Tuesday 15 December 2009. Part of Cinema Sunset.
A screening of two films on the construction of female Identity in cinema.
In December’s Cinema Sunset (December the 15th 2009) the photographer and video artist Ine Lamers was invited to show her work Not She. For the occasion Lamers chose to show her film in combination with John Cassavetes’ A Woman Under The Influence; one of the three film classics that Lamers literally revers to in Not She. In her introduction Lamers expressed her interest in the formation of identity, processes of identification and the role cinema plays in our understanding of our ‘self’.
A Woman under the Influence
Runtime: 155 min.
Director: John Cassavetes,
Cast: Gena Rowlands and Peter Falk
Runtime: 45 min.
Director: Ine Lamers
Cast: Thekla Reuten
Runtime total programme: (including short break): 220 mins
In Not She, an actress in an abandoned film set (Thekla Reuten playing Mimi), identifies herself with three female screen characters from films from the 60s. By reenacting scenes and mimicking the acting, she respectively turns into the sensible Mabel from Cassavetes’ A Woman Under the Influence, the unstable Giuliani from Antonioni’s Red Desert, and the rather mystical A. from Resnais’ Last Year at Marienbad. By deconstructing these impalpable female screen parts, and presenting women on the edge, Not She reflects on the formation of identity.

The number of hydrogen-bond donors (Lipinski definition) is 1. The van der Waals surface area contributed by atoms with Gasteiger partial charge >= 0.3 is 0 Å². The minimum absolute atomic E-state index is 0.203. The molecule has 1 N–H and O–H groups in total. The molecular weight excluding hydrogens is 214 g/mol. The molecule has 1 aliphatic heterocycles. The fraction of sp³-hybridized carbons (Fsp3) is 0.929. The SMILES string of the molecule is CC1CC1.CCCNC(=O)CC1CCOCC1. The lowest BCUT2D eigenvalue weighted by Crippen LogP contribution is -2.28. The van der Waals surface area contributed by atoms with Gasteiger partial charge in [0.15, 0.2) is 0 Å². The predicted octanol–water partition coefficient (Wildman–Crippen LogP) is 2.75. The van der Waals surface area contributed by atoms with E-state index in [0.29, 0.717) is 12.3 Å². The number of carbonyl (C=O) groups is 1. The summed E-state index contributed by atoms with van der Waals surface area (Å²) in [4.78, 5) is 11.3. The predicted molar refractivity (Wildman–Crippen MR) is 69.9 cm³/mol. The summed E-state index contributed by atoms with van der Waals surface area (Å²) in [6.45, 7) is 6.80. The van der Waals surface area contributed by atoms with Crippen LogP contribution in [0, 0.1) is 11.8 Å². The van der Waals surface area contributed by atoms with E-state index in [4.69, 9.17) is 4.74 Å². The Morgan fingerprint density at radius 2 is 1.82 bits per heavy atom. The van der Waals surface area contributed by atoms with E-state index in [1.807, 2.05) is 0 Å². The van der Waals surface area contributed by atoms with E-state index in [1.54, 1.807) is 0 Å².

A Woman under the Influence is a deeply psychological drama revolving around the sensible housewife Mabel (played by Gena Rowlands, Cassavetes wife). Her mind is consumed with gaining acceptance by her surroundings and with fusing. Slowly her ability to keep up with normal everyday situations reaches full capacity. In A Woman under the Influence Cassavetes intimately portrays a woman that can be called strong and fragile at the same time and in being so confuses her surroundings. John Cassavetes. Cassavetes (1929-1989), often called the founder of American independent cinema, is well known for his documentary style of filming to accommodate the spontaneity and improvisations of his actors.